Catering and telecoms show top hiring potential |
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Catering and telecoms show top hiring potential

Published on Friday, 08 Nov 2013
Christina Sue-Chan
Francis Mok

As 2013 moves towards its close, the hiring intentions of Hong Kong employers remain positive, at the same time as staff turnover in the city has hit a 10-year high.

A recent survey of 103 companies by the Hong Kong Institute of Human Resource Management (HKIHRM) looked at hiring intentions and employee turnover in Q3 2013 as a barometer for the rest of the year. Companies across a number of different business sectors indicated an intention to increase hiring compared with Q2 2013.

The sectors in which the percentage of companies reporting an intention to increase hiring levels was highest were restaurants and catering (75 per cent), telecommunications (50 per cent), and transport and storage (40 per cent). Meanwhile, the construction, property and real estate sector recorded the highest employee-turnover rate (10.6 per cent), followed by retail (8.7 per cent) and restaurants and catering (7.9 per cent).

Francis Mok, president of HKIHRM, says that the high staff-turnover rates reflect Hong Kong’s vibrant labour market, which has seen a sustained period of low unemployment.

“While a labour shortage is the order of the day in Hong Kong, labour-intensive sectors could be facing even greater pressure regarding staff attraction and retention,” Mok says.

He adds that rising employee turnover could be related to rapid economic development, which leads to high demand for skilled talent. “The imbalance between supply and demand could result in companies fighting for limited supplies of talent within specific trades,” he says.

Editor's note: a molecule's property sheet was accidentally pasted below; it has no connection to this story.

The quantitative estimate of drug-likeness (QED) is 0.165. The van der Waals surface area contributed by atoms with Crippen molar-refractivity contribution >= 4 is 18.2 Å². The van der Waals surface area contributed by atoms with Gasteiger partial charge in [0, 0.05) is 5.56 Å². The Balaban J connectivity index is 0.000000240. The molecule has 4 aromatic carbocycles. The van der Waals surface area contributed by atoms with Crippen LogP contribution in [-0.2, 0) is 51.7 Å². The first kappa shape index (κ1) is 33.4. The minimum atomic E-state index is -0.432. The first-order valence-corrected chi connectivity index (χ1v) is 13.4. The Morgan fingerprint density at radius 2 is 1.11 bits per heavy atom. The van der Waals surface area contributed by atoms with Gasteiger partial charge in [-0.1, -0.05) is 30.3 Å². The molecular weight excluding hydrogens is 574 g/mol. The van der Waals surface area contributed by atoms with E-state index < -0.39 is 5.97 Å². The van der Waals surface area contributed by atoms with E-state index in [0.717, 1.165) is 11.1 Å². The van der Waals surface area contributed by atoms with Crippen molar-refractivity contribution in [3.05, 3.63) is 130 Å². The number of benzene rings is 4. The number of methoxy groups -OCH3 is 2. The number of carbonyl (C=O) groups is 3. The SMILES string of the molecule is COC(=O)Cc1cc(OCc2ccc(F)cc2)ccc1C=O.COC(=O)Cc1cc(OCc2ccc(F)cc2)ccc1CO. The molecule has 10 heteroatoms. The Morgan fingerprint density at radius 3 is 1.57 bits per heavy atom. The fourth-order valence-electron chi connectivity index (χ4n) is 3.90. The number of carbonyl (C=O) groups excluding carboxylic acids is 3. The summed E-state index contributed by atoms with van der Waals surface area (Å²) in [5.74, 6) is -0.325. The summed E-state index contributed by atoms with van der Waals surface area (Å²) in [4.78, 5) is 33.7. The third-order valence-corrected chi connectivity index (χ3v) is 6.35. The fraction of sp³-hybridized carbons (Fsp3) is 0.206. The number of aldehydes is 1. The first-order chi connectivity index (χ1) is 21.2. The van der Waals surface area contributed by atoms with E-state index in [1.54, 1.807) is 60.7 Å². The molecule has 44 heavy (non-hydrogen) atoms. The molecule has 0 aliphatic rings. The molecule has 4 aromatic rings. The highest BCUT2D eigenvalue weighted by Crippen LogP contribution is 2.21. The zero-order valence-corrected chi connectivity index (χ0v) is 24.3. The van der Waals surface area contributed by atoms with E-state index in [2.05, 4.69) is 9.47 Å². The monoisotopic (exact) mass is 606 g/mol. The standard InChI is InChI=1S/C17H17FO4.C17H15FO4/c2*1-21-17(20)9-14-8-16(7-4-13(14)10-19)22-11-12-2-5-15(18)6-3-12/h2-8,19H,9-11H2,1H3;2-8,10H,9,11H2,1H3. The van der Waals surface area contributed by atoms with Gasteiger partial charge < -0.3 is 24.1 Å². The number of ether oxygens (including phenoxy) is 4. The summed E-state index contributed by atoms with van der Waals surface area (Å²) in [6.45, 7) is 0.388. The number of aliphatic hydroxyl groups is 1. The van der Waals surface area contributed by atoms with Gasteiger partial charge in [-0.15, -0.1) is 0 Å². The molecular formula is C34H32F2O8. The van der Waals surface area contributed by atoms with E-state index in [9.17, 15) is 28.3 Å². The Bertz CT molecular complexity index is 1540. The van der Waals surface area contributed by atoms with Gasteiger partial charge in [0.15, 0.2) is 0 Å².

While a certain amount of employee turnover is healthy, as it leads to new blood and ideas, Mok believes that a high turnover rate can also result in a loss of expertise, put a strain on team spirit and contribute to a lack of sustainability for business continuation. Factors that lead to high employee turnover, he says, include a lack of clear talent-development plans and a mismatch between employee and corporate values. He advises reviewing talent-development plans and improving communications with an aim to gaining employee alignment.

According to the HKIHRM survey, sectors that indicated lower hiring intentions in the second quarter – such as manufacturing, wholesale, import, export, trading, distribution and retail – reported a more positive hiring sentiment in the third quarter.

“All in all, hiring intentions hinge on business conditions and the global economic environment,” Mak says. He added that the direction of US monetary policy is still a global concern, the effects of which can drastically change the economic climate and cause significant challenges for employers and HR professionals.

Christina Sue-Chan, associate head of the City University of Hong Kong’s Department of Management, says that while hiring and career development are topics often talked about as priorities for Hong Kong companies, there is often a mismatch between intentions and delivery.

She adds that disparities between recruitment selection and employee value propositions are particularly noticeable in local SMEs. She explains that research by academics and recruitment consultants indicates that many employee-turnover issues are related to hiring criteria and selection processes.

“A lot of the time it seems that hiring is conducted around people skills, but not for an alignment with the mission and direction of the company,” she says. “If the fit isn’t there, and the employee doesn’t believe in what the company is doing, research shows us they will leave at the first opportunity.”

Sue-Chan adds that from the research available, Hong Kong organisations seem to fall short when both identifying skills and values and bringing appropriate staff onboard. “It seems that many companies view recruitment as a separate function that is isolated from the organisations’ activities and objectives,” she says.

Companies also underestimate the effect that misaligned recruitment and selection processes can have on a company’s future. “The effects of recruitment and selection practices cascade throughout an entire company,” Sue-Chan says.

To help address hiring issues, Sue-Chan recommends that companies adopt a more systematic and scientific approach to recruitment, and look closely at their return on talent investment. She adds that clear communication of career-development opportunities at the hiring stage and maintaining career-development commitments can help to underpin employee engagement and loyalty.


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